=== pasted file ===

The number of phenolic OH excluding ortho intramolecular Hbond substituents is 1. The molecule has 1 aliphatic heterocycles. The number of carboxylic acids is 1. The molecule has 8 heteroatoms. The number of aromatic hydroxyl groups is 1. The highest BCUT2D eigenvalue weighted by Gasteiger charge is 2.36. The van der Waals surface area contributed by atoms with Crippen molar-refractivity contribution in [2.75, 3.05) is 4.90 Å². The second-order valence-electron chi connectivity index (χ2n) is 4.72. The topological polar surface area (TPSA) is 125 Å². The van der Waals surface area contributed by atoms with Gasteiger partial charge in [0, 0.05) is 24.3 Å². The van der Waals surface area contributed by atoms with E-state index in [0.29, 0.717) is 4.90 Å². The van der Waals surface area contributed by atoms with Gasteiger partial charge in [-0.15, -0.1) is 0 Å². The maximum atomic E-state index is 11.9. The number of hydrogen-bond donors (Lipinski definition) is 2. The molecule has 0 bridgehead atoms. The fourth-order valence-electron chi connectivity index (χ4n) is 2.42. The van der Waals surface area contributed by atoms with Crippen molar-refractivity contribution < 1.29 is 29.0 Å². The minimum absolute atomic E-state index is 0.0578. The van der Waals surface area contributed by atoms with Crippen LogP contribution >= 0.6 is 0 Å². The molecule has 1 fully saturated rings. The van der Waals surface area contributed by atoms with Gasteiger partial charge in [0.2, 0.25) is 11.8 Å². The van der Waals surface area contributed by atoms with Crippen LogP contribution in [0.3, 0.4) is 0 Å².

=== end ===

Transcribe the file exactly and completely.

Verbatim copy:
The number of phenolic OH excluding ortho intramolecular Hbond substituents is 1. The molecule has 1 aliphatic heterocycles. The number of carboxylic acids is 1. The molecule has 8 heteroatoms. The number of aromatic hydroxyl groups is 1. The highest BCUT2D eigenvalue weighted by Gasteiger charge is 2.36. The van der Waals surface area contributed by atoms with Crippen molar-refractivity contribution in [2.75, 3.05) is 4.90 Å². The second-order valence-electron chi connectivity index (χ2n) is 4.72. The topological polar surface area (TPSA) is 125 Å². The van der Waals surface area contributed by atoms with Gasteiger partial charge in [0, 0.05) is 24.3 Å². The van der Waals surface area contributed by atoms with E-state index in [0.29, 0.717) is 4.90 Å². The van der Waals surface area contributed by atoms with Gasteiger partial charge in [-0.15, -0.1) is 0 Å². The maximum atomic E-state index is 11.9. The number of hydrogen-bond donors (Lipinski definition) is 2. The molecule has 0 bridgehead atoms. The fourth-order valence-electron chi connectivity index (χ4n) is 2.42. The van der Waals surface area contributed by atoms with Crippen molar-refractivity contribution < 1.29 is 29.0 Å². The minimum absolute atomic E-state index is 0.0578. The van der Waals surface area contributed by atoms with Crippen LogP contribution >= 0.6 is 0 Å². The molecule has 1 fully saturated rings. The van der Waals surface area contributed by atoms with Gasteiger partial charge in [0.2, 0.25) is 11.8 Å². The van der Waals surface area contributed by atoms with Crippen LogP contribution in [0.3, 0.4) is 0 Å².